Sunday, 13 January 2013

Smallholding Ghosts?

Since we moved here from Blighty nearly 12 years a go.  We (me and missus)  have had a few ghostly experiences.  So I thought I would share a few with you and then ask you to tell me about your ghostly experiences.  Well it's a bit better than me saying it's raining and we have no infrastructure (or a pub) near us, isn't it?

The missus told me about seeing a ghost once when she was baby sitting, many moons a go.  I nodded my head and thought:

"You must have been at the wine gums again."

My late grandmother used to tell my mother about the footsteps that she used to hear at night.  One night we heard them; hob nailed boots clomping down the path to where we built our dwelling.  My grandmother said it was my great grandfather's ghost, checking the farm animals in the old buildings that used to be there.  She recognised the familiar clomp and walk of her late father in law.

Some times I am working (some times) in the vegetable garden and I get a whiff of pipe tobacco smoke.  I remember the smell from my grandfather's pipe.  We some times hear the creak of farm gates that we know are not there.

About two years ago.  One July night, I was sat drinking a pint of stout and I looked out of the window and a shadowy elderly lady dressed in white with a white veil and pointed nose was looking right back at me.  I had just witnessed my first proper GHOST!  My face went white like a sheet or even a ghost, and I shouted to Jean and pointed at the window:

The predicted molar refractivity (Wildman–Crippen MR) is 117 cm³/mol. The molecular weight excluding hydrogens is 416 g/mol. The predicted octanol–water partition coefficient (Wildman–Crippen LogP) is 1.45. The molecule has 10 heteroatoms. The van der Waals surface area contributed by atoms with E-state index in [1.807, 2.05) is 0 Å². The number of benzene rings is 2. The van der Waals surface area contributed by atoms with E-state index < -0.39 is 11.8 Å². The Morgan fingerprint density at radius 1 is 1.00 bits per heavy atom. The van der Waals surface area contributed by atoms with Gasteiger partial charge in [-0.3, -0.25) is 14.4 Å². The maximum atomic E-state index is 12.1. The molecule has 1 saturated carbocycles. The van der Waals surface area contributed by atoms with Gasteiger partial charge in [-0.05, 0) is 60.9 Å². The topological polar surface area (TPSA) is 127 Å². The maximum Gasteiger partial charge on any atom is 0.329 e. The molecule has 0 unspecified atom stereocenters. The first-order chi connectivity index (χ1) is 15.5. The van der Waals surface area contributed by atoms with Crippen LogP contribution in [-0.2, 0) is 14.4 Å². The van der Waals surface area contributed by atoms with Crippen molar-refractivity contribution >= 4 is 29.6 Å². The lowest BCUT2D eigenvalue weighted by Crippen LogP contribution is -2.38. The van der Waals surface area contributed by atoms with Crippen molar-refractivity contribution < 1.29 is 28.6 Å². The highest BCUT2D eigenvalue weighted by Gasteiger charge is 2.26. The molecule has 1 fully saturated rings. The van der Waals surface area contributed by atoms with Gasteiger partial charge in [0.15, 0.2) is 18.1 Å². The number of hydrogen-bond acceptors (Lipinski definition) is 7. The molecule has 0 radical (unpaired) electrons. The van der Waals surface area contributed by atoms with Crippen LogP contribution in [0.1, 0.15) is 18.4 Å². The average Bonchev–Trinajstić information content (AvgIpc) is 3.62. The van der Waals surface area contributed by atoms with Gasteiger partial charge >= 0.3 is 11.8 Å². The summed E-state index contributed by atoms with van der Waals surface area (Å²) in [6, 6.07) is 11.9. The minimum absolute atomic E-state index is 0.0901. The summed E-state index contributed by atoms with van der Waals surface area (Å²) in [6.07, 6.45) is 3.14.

"Look."

The ghost moved away quickly from us.

I told Jean that I had seen a ghost.

"Now do you believe me?"

Says she.

"I have seen them a few times when I'm washing up."

Don't wash up folks, you might see a ghost.

I relayed the story to my mother.  She told me:

"Its only your relatives coming to see if you are OK."

Anybody ever seen a ghost.

18 comments:

  1. I am a true believer, my grandad used to sit behind me when I drove and always pointed out dangers. Also I had a local farmer who used to visit when alive and still does now he has crossed over, I always smell cigarette smoke and red wine and I know he's about. As a non smoker the smell could only be coming from him in the house. Had a few other encounters too many too mention. It's always nice to hear other people's encounters.

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  2. Thanks Ronnie for sharing your encounters with us. I have also had other ghostly encounter when I have been in buildings and picked up on atmospheres and had a general feeling of foreboding. I am a great believer in psychometry and believe objects belonging to deceased people can give off feelings.

    Once went to a house her in Ireland to cut an hedge down for somebody. I said:

    "You have a great view of the bay now and the old oil terminal."